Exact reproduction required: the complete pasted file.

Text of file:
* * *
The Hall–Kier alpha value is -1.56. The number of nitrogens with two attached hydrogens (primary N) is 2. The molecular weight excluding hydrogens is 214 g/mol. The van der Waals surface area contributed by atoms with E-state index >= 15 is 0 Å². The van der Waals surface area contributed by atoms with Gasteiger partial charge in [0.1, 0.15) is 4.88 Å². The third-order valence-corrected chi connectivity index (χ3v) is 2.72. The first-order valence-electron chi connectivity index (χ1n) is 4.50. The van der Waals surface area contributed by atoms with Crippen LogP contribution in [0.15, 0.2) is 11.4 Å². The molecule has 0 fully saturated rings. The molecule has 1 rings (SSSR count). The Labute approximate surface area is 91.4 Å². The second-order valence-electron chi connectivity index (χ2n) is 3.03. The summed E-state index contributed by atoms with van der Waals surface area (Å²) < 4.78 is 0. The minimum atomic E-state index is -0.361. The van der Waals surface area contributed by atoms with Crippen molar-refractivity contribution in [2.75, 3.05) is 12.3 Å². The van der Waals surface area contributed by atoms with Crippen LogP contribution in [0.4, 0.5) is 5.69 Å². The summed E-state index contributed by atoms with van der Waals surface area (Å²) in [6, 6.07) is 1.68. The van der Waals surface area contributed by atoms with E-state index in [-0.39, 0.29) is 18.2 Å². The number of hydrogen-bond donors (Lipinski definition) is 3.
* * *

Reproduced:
The Hall–Kier alpha value is -1.56. The number of nitrogens with two attached hydrogens (primary N) is 2. The molecular weight excluding hydrogens is 214 g/mol. The van der Waals surface area contributed by atoms with E-state index >= 15 is 0 Å². The van der Waals surface area contributed by atoms with Gasteiger partial charge in [0.1, 0.15) is 4.88 Å². The third-order valence-corrected chi connectivity index (χ3v) is 2.72. The first-order valence-electron chi connectivity index (χ1n) is 4.50. The van der Waals surface area contributed by atoms with Crippen LogP contribution in [0.15, 0.2) is 11.4 Å². The molecule has 0 fully saturated rings. The molecule has 1 rings (SSSR count). The Labute approximate surface area is 91.4 Å². The second-order valence-electron chi connectivity index (χ2n) is 3.03. The summed E-state index contributed by atoms with van der Waals surface area (Å²) < 4.78 is 0. The minimum atomic E-state index is -0.361. The van der Waals surface area contributed by atoms with Crippen molar-refractivity contribution in [2.75, 3.05) is 12.3 Å². The van der Waals surface area contributed by atoms with Crippen LogP contribution in [0.4, 0.5) is 5.69 Å². The summed E-state index contributed by atoms with van der Waals surface area (Å²) in [6, 6.07) is 1.68. The van der Waals surface area contributed by atoms with E-state index in [-0.39, 0.29) is 18.2 Å². The number of hydrogen-bond donors (Lipinski definition) is 3.